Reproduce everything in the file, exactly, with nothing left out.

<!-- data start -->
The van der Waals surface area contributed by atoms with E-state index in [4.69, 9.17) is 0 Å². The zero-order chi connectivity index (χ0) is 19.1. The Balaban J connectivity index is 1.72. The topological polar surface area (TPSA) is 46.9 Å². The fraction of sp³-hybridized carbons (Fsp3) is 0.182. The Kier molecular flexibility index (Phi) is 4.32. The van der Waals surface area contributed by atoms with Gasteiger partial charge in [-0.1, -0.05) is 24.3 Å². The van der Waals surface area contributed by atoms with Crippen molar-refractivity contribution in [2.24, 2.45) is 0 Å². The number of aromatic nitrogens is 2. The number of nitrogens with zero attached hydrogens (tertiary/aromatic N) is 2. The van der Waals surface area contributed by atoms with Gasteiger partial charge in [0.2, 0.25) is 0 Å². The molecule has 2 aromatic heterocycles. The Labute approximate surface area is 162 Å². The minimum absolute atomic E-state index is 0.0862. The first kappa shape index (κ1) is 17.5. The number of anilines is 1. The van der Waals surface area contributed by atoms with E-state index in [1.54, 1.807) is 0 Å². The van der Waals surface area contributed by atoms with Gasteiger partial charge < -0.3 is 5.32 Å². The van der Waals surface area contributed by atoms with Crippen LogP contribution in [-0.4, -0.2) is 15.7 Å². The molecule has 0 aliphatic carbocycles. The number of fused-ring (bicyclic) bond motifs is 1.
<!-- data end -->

The van der Waals surface area contributed by atoms with E-state index in [4.69, 9.17) is 0 Å². The zero-order chi connectivity index (χ0) is 19.1. The Balaban J connectivity index is 1.72. The topological polar surface area (TPSA) is 46.9 Å². The fraction of sp³-hybridized carbons (Fsp3) is 0.182. The Kier molecular flexibility index (Phi) is 4.32. The van der Waals surface area contributed by atoms with Gasteiger partial charge in [-0.1, -0.05) is 24.3 Å². The van der Waals surface area contributed by atoms with Crippen molar-refractivity contribution in [2.24, 2.45) is 0 Å². The number of aromatic nitrogens is 2. The number of nitrogens with zero attached hydrogens (tertiary/aromatic N) is 2. The van der Waals surface area contributed by atoms with Gasteiger partial charge in [0.2, 0.25) is 0 Å². The molecule has 2 aromatic heterocycles. The Labute approximate surface area is 162 Å². The minimum absolute atomic E-state index is 0.0862. The first kappa shape index (κ1) is 17.5. The number of anilines is 1. The van der Waals surface area contributed by atoms with E-state index in [1.54, 1.807) is 0 Å². The van der Waals surface area contributed by atoms with Gasteiger partial charge < -0.3 is 5.32 Å². The van der Waals surface area contributed by atoms with Crippen LogP contribution in [-0.4, -0.2) is 15.7 Å². The molecule has 0 aliphatic carbocycles. The number of fused-ring (bicyclic) bond motifs is 1.